We toured the Sydney Opera House, perhaps the most recognizable manifestation of culture in Australia, if not the world. And much like the Sydney Harbor Bridge, the opera house owes its existence to the genius and drive of one man - in this case, Jorn Utzon. The man was undoubtedly brilliant, but I think he also had a major case of OCD. His attention to detail was staggering. Again, I don't have the time (or the skills) to do justice to this magnificent building, but I urge you to spend some time learning about it. Absolutely fascinating.




History

Here's where I came into my own. I insisted that we spend a fair amount of time exploring The Rocks, the birthplace of Sydney. This is where the original settlers landed (or more accurately were landed - after all, they were convicts) and established the first town in Australia.

To commemorate that, I took the family to the Fortune of War pub - the oldest pub in Sydney. To further educate them, we also visited the Australian Hotel, which claims it is the oldest continuously licensed pub in Sydney. The distinction is in the phrase "continuously licensed."

In any event, I thought the history lessons went extremely well. I certainly enjoyed them.

And so we bid a fond farewell to Sydney. There was something for everyone, we had a great time, the people were warm, welcoming, and wonderful, and the food and beer was fabulous. The only drawback was that is was quite pricey. Think New York prices with small town Texas friendliness.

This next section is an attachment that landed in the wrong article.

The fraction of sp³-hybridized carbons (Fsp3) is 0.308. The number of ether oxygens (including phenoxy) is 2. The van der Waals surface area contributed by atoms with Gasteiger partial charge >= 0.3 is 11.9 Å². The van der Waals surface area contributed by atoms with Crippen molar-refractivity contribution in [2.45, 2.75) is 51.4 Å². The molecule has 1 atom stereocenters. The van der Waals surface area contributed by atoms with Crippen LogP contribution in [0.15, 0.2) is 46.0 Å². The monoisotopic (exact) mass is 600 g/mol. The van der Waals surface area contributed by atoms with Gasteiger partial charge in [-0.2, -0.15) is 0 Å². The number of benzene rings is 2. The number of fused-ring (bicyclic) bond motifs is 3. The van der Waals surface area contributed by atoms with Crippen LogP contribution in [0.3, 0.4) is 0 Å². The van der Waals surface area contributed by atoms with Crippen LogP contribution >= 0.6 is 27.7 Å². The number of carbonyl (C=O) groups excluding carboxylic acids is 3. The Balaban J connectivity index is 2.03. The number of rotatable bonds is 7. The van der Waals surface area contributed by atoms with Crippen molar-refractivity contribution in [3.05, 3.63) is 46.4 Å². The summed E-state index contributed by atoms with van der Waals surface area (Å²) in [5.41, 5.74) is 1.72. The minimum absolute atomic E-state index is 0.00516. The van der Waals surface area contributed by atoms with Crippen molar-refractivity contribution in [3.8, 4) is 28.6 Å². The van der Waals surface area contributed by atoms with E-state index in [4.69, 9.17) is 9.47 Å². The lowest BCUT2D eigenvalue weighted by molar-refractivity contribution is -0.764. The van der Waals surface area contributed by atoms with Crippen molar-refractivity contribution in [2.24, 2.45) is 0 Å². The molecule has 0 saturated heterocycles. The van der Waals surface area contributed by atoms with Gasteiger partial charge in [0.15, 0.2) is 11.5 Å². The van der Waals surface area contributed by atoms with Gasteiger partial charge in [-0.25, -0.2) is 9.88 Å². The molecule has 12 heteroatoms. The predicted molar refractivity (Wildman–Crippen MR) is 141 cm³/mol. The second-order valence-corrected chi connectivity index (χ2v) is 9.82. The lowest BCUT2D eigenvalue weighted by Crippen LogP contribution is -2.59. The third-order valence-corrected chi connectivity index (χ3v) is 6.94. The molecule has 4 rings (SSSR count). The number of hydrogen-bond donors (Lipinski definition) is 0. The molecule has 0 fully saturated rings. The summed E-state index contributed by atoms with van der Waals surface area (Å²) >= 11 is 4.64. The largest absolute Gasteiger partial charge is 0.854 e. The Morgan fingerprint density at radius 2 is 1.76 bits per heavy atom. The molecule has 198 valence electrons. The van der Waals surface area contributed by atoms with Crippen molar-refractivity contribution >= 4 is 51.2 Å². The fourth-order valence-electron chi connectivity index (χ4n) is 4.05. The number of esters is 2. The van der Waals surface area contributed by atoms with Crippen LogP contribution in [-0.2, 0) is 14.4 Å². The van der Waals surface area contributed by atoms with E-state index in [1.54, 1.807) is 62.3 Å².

There's so much more to tell, but I've run out of time. According to my wife's schedule, we leave in five minutes to go do ... something...

Sunday, June 16, 2013

Sunday Funnies 06.16.2013

I've lost time while we're down here. I missed Flag Day and the U.S. Army's birthday, but hopefully this will be posted in time for Father's Day. I hope all you Dads out there enjoy it.

The father of five children had won a toy at a raffle.
He called his kids together to ask which one should have the present.
"Who is the most obedient?" he asked.
"Who never talks back to mother?"
"Who does everything mother says?"
Five small voices replied in unison. "Okay daddy! You get the toy."

A small boy came up to his dad and meekly said "Daddy, Daddy, can I have another glass of water please?" The dad replied "But I've given you 10 glasses of water already son!" The little boy then said, "Oh yes daddy, but the bedroom is still on fire!"

What is the perfect Father's Day gift? Taking your Mom away on a vacation with you.

My dear old dad always said he had two big disappointments in life: the dog ran away and I didn't.

By tradition, fathers wear a red flower on Father's Day, if their father is alive and a white flower if he's dead. And if they have a nagging wife and a house full of screaming kids, they wear a pink flower -- which means they are living but wish they were dead

Saturday, June 15, 2013

World Tour Update #2

One of the greatest  benefits of a trip like this is gaining a new perspective. It reminds us what is truly important, and it gives us a fresh insight into old problems.